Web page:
The best options for public transit from BWI into DC are trains. Both Amtrak and Maryland’s commuter rail (MARC) serve the airport and connect to Washington, DC (as well as other parts of the metro area)—and trains don’t get stuck in traffic jams. The train trip to DC’s Union Station is usually 30-35 minutes and tickets start at $7. Taxi trips often take an hour or more because of traffic, and $100 fares aren’t uncommon. Lyft and Uber rides can cost nearly as much.
Alexandria, Virginia dates to the 18th century, with some of the most beautifully preserved historical architecture in the country. You’ll also find peaceful riverside walking paths, a hip music scene, craft galleries, and great curio shopping. (~20 minutes away)
Home to the U.S. Naval Academy and the state capital, Annapolis, Maryland is renowned for its charming historic buildings, sailing culture, and restaurant and bar terraces overlooking the picture-perfect Chesapeake Bay Harbor. (~60 minutes away)
Long known for farming, Loudon County, Virginia is now a wine country destination, with 40 wineries (and a handful of cideries and breweries). Take the Silver Line Metro to Leesburg, rent a car, then taste popular local varieties like Cabernet Franc and Viognier at hotspots like Stone Tower Winery, 8 Chains North, and Bluemont Vineyard. (~60 minutes away)
Baltimore, Maryland (aka “Bawlmer”) is home to the fascinating American Visionary Art Museum, stunning National Aquarium, and elegant Walters Museum of Art; 18th-century clapboard and brick buildings in Fell’s Point; and the oldest food market in the US, where you’ll find the city’s best crab cakes at Faidley’s Seafood. (~90 minutes away)
Richmond, Virginia, the state’s genteel capital, is chock full of artists and makers; a thriving beer scene; the biking heaven of the 50-mile Capital Trail; the neighboring Virginia Museum of Fine Arts and Virginia Museum of History & Culture; excellent farm-to-table restaurants; stunning gardens like Maymont and the Lewis Ginter Botanical Garden; and as of the September 2021 takedown of Robert E. Lee, a dearth of Civil War monuments. (~2 hours)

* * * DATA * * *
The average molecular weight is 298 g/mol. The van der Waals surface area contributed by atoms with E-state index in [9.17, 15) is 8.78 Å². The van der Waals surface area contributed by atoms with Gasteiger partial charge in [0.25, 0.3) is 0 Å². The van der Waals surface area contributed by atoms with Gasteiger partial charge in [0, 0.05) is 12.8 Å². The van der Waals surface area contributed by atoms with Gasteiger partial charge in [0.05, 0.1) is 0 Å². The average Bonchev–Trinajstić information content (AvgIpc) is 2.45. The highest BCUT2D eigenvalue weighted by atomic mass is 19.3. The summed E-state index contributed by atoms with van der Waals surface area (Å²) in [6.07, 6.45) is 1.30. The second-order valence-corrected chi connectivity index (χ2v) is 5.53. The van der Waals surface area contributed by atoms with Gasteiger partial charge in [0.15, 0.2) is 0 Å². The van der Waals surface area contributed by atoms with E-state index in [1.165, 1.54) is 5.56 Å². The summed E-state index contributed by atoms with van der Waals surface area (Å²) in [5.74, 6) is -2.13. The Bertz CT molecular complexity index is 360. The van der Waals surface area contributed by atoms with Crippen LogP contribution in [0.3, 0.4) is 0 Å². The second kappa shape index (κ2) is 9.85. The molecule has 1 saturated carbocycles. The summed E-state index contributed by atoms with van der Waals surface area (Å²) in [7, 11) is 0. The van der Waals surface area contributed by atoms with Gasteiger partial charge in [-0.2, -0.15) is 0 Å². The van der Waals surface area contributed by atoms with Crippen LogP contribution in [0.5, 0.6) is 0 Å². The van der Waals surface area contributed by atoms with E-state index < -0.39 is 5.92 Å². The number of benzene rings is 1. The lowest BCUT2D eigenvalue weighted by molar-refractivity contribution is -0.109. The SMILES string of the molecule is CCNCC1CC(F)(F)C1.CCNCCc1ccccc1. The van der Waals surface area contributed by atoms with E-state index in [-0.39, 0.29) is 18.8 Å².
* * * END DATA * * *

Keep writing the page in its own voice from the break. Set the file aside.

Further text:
The 200,000-acre Shenandoah National Park wends its way through Virginia’s Blue Ridge Mountains to highlights like the cascades at Hazel River Falls, the meadows and forests of Sugarloaf Loop, and the Instagram-worthy Miller’s Head lookout. Part of the Appalachian Trail runs through here, although there are some far easier hikes, as well. Springtime rhododendron blooms are dazzling, as are colorful oak, birch, and maple leaves in autumn. (~2 hours)
From The West Wing to House of Cards, Minority Report to Legally Blonde 2, and just about anything by DC’s resident crime novelist George Pelecanos, Washington, DC has long been the subject and setting of countless books, movies, and TV shows. Here are some of our favorites.
Night at the Museum: Battle of the Smithsonian: With a blockbuster cast (including Robin Williams) depicting a slew of historical celebrities, this family-friendly romp uses special effects to tell the stories behind some of the Smithsonian’s most significant artifacts.
Veep: In this HBO portent of a still-possible future, a female senator from Maryland (played by Julia Louis-Dreyfus) becomes Vice-President and then President of the United States. Though a satire, this snarky picture of how politics really work in the Nation’s Capital is impressively accurate.
Lost in the City: Written by DC’s own Edward P. Jones, these short stories focus on ordinary African-American men and women living in the District back in 1992, just as gentrification was starting to transform historically black neighborhoods like Shaw and the U Street Corridor. With allusions to specific corners all over the city, a whole DC tour could be designed from this book.